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Stock watchdog to work in regional offices

OTTAWA - Canada's new national securities watchdog will be among the most decentralized in the world, with no headquarters and a strong presence in every participating province, according to a draft plan.

OTTAWA - Canada's new national securities watchdog will be among the most decentralized in the world, with no headquarters and a strong presence in every participating province, according to a draft plan.

But already opposition is building to the key element in the 54-page "transition plan" released Tuesday by Doug Hyndman, a former securities regulator in British Columbia, charged with shepherding the process toward establishment of Canada's first national regulator.

The hurdles are formidable. Only Ontario, the heart of Canada's securities industry, is unequivocally on side with Ottawa's initiative.

A majority of provinces fall somewhere between supporting the concept in principle to waiting for the final details to emerge.

Meanwhile, Quebec and Alberta are contesting the issue in the courts.

And Finance Minister Jim Flaherty has attempted to override the provincial court challenges by asking the Supreme Court of Canada on whether Ottawa can proceed.

A decision by the Supreme Court, which could theoretically stop the process on its tracks, is expected to take up to two years.

With Ontario insisting that the new Crown corporation, which will be known as the Canadian Securities Regulatory Authority, be located in Toronto another barrier appears to have been erected.

"We're home to most of Canada's investment mutual fund dealers, the head offices for the five largest banks, Canada's senior stock exchange, as well as already having the largest provincial securities regulator," said Andrew Chornenky, spokesman for Ontario Finance Minister Dwight Duncan.

He added Ontario does not see the issue as being settled.

The novel concept of a decentralized structure is seen as an attempt to persuade smaller provinces suspicious that Ontario would retain most of the authority.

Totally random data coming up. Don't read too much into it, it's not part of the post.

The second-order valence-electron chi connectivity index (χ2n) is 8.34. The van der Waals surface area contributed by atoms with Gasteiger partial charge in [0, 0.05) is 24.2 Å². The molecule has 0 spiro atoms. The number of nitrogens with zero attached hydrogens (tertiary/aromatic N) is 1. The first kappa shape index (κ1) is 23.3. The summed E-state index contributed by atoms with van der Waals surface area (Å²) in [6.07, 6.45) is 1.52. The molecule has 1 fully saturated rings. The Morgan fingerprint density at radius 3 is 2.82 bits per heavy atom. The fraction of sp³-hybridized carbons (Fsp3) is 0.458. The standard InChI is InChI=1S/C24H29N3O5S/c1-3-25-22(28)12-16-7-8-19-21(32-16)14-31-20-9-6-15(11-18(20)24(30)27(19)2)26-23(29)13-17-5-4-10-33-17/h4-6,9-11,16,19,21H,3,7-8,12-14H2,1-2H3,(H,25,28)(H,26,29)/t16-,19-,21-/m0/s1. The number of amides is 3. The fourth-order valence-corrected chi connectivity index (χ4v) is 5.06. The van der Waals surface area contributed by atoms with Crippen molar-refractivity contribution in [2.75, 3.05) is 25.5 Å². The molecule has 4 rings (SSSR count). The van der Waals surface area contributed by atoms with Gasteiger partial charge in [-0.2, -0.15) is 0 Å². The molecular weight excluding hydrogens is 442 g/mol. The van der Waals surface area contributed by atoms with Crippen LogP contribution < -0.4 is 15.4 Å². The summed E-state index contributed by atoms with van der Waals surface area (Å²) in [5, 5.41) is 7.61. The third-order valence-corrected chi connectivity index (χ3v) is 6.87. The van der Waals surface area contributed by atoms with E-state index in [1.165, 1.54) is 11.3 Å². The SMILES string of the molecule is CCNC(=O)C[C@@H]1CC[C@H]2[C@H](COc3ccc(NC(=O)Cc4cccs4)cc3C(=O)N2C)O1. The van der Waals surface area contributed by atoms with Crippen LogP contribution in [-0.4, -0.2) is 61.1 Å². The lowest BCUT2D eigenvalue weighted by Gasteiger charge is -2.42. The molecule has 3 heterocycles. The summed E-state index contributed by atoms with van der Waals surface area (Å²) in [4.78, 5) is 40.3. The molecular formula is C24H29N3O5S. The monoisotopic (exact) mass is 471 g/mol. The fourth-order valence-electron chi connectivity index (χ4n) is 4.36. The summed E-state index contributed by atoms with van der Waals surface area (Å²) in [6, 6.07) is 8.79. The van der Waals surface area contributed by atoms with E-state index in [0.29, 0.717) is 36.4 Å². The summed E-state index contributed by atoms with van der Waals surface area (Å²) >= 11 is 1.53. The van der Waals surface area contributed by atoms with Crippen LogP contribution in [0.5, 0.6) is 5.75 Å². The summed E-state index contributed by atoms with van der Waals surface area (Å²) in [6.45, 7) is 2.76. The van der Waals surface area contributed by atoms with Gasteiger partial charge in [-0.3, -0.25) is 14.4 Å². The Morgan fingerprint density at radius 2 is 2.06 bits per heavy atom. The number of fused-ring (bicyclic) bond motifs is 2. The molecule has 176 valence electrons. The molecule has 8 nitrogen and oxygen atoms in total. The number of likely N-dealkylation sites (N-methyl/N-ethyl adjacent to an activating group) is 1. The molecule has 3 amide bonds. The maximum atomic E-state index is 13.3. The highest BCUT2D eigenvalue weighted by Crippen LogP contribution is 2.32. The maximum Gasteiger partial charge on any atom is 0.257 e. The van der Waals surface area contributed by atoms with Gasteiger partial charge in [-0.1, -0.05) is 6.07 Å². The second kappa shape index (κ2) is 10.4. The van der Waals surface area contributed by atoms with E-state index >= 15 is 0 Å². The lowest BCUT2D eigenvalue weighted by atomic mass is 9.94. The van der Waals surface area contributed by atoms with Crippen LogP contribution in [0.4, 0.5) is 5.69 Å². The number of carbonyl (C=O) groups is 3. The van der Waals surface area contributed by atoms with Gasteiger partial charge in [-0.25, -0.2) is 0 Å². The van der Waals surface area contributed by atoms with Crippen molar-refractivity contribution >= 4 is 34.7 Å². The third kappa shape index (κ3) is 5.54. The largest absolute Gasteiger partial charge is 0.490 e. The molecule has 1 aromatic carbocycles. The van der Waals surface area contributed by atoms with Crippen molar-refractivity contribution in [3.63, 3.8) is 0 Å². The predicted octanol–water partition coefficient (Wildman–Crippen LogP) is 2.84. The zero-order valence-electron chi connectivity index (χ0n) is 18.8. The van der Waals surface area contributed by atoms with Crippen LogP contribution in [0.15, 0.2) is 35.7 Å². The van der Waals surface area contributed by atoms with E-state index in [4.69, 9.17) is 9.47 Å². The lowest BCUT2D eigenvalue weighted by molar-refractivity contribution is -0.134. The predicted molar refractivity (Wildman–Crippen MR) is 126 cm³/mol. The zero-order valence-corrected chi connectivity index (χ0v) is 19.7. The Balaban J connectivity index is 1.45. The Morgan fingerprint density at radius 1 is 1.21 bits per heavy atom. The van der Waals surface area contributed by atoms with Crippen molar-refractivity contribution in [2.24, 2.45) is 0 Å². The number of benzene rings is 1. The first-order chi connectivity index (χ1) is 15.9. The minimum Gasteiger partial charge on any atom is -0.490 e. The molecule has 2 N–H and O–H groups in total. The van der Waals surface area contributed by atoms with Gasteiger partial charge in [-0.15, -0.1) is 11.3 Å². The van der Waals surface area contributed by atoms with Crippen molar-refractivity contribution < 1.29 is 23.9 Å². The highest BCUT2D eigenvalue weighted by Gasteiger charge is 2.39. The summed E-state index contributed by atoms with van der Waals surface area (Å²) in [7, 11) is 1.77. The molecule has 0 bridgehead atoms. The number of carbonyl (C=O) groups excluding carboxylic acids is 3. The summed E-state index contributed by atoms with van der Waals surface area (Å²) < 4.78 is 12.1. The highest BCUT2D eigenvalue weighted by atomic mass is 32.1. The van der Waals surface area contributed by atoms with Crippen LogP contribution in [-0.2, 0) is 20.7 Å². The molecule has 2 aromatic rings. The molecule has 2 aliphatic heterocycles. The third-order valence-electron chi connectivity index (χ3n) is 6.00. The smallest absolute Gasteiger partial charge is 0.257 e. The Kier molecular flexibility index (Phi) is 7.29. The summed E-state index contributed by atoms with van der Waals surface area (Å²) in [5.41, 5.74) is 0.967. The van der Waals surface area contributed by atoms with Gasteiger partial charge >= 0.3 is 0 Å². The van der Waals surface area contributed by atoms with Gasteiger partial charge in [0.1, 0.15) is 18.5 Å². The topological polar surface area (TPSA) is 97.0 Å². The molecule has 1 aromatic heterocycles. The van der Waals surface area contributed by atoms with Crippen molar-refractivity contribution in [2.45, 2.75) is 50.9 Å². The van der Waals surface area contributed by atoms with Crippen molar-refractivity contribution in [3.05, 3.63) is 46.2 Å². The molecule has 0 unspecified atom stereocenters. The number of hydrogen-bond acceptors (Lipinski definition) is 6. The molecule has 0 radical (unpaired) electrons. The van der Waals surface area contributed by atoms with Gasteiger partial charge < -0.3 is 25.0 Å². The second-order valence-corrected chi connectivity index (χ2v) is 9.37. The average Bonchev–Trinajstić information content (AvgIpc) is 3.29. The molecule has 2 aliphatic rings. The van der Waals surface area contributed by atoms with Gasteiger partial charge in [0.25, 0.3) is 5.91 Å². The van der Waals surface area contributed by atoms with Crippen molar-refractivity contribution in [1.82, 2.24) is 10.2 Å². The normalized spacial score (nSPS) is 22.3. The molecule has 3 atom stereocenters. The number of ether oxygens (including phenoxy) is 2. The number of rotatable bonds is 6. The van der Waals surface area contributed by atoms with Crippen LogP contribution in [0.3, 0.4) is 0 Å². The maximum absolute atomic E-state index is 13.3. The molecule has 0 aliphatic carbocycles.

Janet Ecker of the Toronto Financial Services Alliance sympathized with Flaherty, a former colleague in the Mike Harris government.

"Politics is the art of the possible and there's no question there are regional sensitivities here that Mr. Flaherty can't ignore," she said.

"On the one hand we welcome this step ... (but) we remain of the view it would make business and pragmatic sense to have a head office in Toronto, and we will continue to articulate that view."

In an interview, Hyndman defended the structure, although he could not name another country that has organized its securities regulator in such a way.

"Yes the system is unique. Canada is a unique country," he said

He maintained that having decision-makers spread across the country makes practical sense.

"There are investors and public companies and brokerage firms spread all across Canada. We need people where the activity is on the ground, not where trades are going through the computer," he explained.

The plan goes to great lengths to rationalize the structure, directing that board meetings and policy forums be held regularly across the country, that decision-making be typically made at local offices, and that the leadership team be "highly mobile."

The only concession to the fact that most of the employees of the new CSRA, as well as most of the activities, will take place in Toronto, is the recommendation that "the specific location (of executive directors) will be based on practical considerations."

The plan also makes no mention of where the chief regulator will call home.

While potentially cumbersome, "for the most part, whether you have a head office or not should not impact public companies that need to deal with a regulator," said Gordon Raman, a partner with law firm Borden Ladner Gervais's securities group.

He said the new body will likely concentrate expertise where it makes most sense — Alberta for oil and gas issues, B.C. and Ontario for mining, and Toronto for financial services and investment funds.

Hyndman set July 1, 2012, as a target date for launching the national securities regulator, and next July as a working deadline for when provinces must indicate whether they are opting in.

Canada is the only major industrialized country without a national securities regulator. Each province and territory policies its own regulations, at the same time co-ordinating their efforts through what is known as a passport system.

"We have the opportunities to do some things that can't be done under the current system, more integrated enforcement ... in order to provide better deterrent against securities fraud," said Hyndman.

In addition, Canada can play a greater role in international reform of the financial sector if it can speak with one voice, he said.

 
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